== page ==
Just weeks ago, Democrats in Kansas were salivating over the possibility that Paul Davis would be the next governor in the state and independent Greg Orman would be a new U.S. senator.
Not any longer.
In fact, rather suddenly, Republicans are thinking they are going to have an enjoyable Nov. 4 night of watching election returns.
That’s because they now have growing reasons to think Gov. Sam Brownback is going to defeat Davis and win re-election. That would be unfortunate, given just how badly Brownback’s economic policies have hurt the state.
And they are giddy over the reversal in the Senate race, where incumbent Pat Roberts could slip by Orman. That, too, would be a near-disaster for Kansans, who would be plagued with the shrill, unproductive Roberts for six more years.
Why the big change?
▪ Polls explain much of the shift in optimism on behalf of Republican officials.
The most recent ones show both Brownback and Roberts gaining ground.
Orman’s best news is that a few other polls have shown him still leading. But he obviously needs to start doing something to undercut the late charge Roberts is making in this race, which is being run in a deep-red state that should favor retaining the three-term senator.
Orman also is hurt by the possibility many voters in Kansas want the GOP to control the U.S. Senate after November. Voting for Roberts will help ensure that.
In the governor’s race, Fox News gave Brownback a 46-40 lead, after he trailed 45-41 last month. Remington gave the governor a 48-45 lead. CNN had it tied, 49-49.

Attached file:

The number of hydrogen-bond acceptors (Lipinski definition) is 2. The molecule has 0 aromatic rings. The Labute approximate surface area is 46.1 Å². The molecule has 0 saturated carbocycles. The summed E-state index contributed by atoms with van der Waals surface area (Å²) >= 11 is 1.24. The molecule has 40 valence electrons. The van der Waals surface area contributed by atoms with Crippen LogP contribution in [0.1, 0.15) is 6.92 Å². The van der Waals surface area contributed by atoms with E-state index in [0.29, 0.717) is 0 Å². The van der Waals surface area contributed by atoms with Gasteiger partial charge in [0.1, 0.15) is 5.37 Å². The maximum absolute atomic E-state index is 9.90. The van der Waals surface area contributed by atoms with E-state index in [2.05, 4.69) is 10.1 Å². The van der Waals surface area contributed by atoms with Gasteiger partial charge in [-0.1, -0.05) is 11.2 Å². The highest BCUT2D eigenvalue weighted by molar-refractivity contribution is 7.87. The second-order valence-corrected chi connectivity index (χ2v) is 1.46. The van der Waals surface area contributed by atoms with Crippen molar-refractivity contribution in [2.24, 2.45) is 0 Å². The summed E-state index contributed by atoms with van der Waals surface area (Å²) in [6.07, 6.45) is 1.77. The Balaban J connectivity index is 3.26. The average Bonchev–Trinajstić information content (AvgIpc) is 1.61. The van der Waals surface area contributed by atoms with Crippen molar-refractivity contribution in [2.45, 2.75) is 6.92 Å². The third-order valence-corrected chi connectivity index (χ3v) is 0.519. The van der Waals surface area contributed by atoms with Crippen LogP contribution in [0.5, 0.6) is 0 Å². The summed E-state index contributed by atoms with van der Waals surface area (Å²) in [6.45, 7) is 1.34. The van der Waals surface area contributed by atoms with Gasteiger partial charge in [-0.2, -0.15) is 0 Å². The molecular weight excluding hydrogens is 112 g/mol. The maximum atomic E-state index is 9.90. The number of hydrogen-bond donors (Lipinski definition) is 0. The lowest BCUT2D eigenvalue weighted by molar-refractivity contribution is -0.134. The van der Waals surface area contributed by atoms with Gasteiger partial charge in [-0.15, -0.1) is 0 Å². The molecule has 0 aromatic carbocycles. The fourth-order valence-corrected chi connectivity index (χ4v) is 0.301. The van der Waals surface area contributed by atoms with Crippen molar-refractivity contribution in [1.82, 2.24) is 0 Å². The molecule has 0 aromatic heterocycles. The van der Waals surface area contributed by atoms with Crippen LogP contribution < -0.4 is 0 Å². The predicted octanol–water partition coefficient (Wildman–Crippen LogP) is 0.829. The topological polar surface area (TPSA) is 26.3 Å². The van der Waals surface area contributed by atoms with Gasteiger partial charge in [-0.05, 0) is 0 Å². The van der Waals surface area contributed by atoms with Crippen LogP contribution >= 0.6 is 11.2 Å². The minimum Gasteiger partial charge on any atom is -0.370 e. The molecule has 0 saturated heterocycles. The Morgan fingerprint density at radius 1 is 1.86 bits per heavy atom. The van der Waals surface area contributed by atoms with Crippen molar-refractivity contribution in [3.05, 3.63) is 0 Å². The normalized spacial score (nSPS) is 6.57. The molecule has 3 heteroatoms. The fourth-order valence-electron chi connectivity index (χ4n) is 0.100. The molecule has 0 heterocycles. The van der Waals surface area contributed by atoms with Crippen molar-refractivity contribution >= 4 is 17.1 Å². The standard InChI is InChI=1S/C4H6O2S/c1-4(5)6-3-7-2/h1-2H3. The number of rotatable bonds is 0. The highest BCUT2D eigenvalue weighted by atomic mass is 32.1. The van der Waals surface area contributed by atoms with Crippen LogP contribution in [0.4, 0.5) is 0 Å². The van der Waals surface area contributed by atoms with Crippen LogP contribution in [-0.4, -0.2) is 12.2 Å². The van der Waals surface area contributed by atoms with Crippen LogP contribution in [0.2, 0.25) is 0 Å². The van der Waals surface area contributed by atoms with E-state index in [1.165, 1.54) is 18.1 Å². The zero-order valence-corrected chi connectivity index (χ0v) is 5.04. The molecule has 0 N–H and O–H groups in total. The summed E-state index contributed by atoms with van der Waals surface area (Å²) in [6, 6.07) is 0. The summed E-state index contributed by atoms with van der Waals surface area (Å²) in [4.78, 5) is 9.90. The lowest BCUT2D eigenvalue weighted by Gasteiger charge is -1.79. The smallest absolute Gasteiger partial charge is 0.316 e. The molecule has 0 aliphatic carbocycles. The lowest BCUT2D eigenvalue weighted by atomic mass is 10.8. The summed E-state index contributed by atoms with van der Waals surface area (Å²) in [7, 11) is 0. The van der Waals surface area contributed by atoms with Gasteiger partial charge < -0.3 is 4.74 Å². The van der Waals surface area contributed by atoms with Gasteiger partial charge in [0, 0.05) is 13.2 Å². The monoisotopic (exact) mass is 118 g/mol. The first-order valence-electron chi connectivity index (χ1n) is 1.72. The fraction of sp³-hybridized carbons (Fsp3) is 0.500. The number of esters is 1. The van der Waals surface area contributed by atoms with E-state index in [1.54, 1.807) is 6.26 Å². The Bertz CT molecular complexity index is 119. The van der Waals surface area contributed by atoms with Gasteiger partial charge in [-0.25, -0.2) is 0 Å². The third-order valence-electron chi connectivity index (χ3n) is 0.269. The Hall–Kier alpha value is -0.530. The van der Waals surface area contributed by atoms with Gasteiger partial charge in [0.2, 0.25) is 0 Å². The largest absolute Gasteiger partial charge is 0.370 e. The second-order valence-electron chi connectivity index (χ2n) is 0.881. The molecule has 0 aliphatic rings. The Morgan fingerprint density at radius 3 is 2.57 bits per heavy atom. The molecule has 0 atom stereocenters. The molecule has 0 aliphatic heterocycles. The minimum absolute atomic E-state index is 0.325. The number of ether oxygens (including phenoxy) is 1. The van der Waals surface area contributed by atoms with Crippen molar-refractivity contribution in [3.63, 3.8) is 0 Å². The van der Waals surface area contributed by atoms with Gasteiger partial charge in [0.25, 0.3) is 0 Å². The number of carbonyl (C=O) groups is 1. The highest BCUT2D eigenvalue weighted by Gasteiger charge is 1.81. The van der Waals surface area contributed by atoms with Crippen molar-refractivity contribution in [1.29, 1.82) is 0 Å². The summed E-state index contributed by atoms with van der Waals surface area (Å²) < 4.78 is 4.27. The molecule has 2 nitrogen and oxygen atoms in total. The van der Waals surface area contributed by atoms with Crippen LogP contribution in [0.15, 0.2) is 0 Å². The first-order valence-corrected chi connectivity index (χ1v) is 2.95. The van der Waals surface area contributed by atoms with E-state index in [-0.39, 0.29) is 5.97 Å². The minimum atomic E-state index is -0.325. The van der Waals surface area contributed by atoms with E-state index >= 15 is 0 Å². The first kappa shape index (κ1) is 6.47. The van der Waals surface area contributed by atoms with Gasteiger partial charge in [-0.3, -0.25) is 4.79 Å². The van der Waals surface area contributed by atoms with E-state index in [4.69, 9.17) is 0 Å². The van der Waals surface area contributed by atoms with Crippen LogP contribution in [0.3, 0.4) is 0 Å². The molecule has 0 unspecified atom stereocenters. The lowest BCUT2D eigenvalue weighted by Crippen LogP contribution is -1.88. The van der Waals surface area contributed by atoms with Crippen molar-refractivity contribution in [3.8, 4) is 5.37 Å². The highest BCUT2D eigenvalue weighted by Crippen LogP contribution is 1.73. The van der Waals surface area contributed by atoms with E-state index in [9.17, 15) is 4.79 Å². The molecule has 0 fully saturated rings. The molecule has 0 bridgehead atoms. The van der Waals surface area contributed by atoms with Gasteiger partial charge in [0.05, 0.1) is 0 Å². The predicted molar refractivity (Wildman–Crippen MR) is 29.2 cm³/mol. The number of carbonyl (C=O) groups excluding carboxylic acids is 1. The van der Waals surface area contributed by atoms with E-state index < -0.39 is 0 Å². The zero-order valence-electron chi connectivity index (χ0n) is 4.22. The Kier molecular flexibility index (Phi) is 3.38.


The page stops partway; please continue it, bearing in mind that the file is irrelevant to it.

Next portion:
Again, Davis had led in some previous polls in the summer, although by small margins, too. The Democrat will need to do something to catch fire late in this race.
▪ Visits from big-name Republicans also have created media attention and energized the deeply conservative base of the GOP, especially in out-state Kansas.
Visitors for Roberts have included Arizona Sen. John McCain; Sarah Palin, McCain’s 2008 vice presidential running mate; and former Florida Gov. Jeb Bush. Plus, former Kansas Sen. Bob Dole has been at a few appearances alongside Roberts, lending his credibility and popularity to the sitting senator.
Roberts’ campaign has drawn Texas Gov. Rick Perry and New Jersey Gov. Chris Christie, among others.
The Democrats? They have the best-known member of their party sitting in the White House, President Barack Obama, and he’s made exactly zero visits to Kansas.
▪ As more voters registered since the Aug. 4 primary, Republicans added more than 12,000 to their rolls, while Democrats gained fewer than 5,000.
Sure, Nov. 4 is still a long way off, in some ways.
Last-minute surprises could occur on the campaign trail, hurting one or both GOP candidates.
These changes could lead to the poll that really counts — Election Day — giving Orman and Davis somewhat surprising victories.
That might be for any number of reasons, especially if Kansans think deeply about what kind of positive changes could happen if they oust both Brownback and Roberts.